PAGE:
However, the company upgraded my membership from around $35 per month to around $70 per month without my consent or knowledge. That went on for several years. In fact, when my son stopped going, he told LA Fitness to cancel the membership. He thought it was done. It wasn’t. That cost me thousands of dollars, and I didn’t know about it.

He hadn’t gone for several years — yet the club never canceled the membership. When I found the charges on my credit card statement, I called to check on it and was told “too bad.” Again, I should have been more aware, but LA Fitness could have asked me, since there was no usage for years, if I wanted to continue as a member. It didn’t. That was another breach of trust.

Walmart Restocking Fees Breach Trust

What about the restocking fees charged by some online companies for returned items? Do we pay restocking fees to any retailer with a storefront? Of course not. So why do online retailers think it’s OK to charge customers this crazy fee? They do this because they haven’t been challenged by their customers or investors. Maybe it’s time we start challenging bad behavior!

Worse yet, Walmart is trying to build its shopping site. While I think it’s a great idea for Walmart purchases, the problem arises when you buy from another company using the Walmart brand as cover. I trusted the Walmart brand, and it let me down. The company didn’t take ultimate responsibility, and I got burned. I went to Walmart for help, but I never got a response with a solution. That was another breach of trust, and it hurt the Walmart brand.

In industry after industry, companies are demonstrating that they’re not there to take good care of their customers. Rather, they are there to squeeze as much out of us as they can. Is that right? Is that the way to treat customers? Is that the way to build a brand? I don’t think so.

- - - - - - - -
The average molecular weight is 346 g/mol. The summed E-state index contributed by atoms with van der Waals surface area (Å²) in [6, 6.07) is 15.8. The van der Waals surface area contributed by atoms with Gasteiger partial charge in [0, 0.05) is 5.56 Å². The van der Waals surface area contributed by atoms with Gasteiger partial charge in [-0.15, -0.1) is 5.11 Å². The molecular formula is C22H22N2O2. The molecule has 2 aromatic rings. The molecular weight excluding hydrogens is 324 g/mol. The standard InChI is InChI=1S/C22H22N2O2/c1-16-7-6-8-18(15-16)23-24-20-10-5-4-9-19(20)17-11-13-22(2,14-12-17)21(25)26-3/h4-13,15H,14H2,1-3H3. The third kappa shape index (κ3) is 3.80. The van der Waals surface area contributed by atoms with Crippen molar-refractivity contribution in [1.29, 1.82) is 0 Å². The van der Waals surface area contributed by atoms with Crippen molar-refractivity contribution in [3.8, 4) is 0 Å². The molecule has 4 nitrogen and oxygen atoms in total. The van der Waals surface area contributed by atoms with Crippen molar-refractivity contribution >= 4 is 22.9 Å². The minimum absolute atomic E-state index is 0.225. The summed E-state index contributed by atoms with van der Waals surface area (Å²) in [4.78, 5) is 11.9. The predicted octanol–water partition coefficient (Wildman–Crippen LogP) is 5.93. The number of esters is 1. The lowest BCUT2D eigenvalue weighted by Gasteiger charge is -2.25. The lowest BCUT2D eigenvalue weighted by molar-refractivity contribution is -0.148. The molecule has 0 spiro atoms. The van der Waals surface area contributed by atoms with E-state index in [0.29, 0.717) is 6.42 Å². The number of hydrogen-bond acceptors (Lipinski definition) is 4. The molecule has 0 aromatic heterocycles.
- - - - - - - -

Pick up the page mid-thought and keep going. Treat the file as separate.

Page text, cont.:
Amazon, Amex, LL Bean, Target Do a Great Job

There are plenty of great companies. Look for the ones that put customer care first — the ones that bend over backward to make the customer happy and to protect us. Companies like Amazon, American Express, LL Bean, Target and countless others serve their customers well.

Unfortunately, there are plenty of companies that do not. We just have to identify them and do business with the good ones — the ones we hope will grow.

Bottom line, we have to monitor every company we do business with and every account we have, looking for signs that companies are screwing us. We can’t believe their marketing campaigns. We can’t blindly trust.

It’s a dangerous world out there, and there are plenty of companies that are not interested in protecting us, despite what their television commercials say. They will just continue to bleed their customers dry, one drop at a time.

Jeff Kagan

E-Commerce Times columnist Jeff Kagan is a wireless analyst, telecom analyst, industry analyst, consultant and speaker who has been sharing his colorful perspectives on the changing industry for 25 years. Email him at [email protected].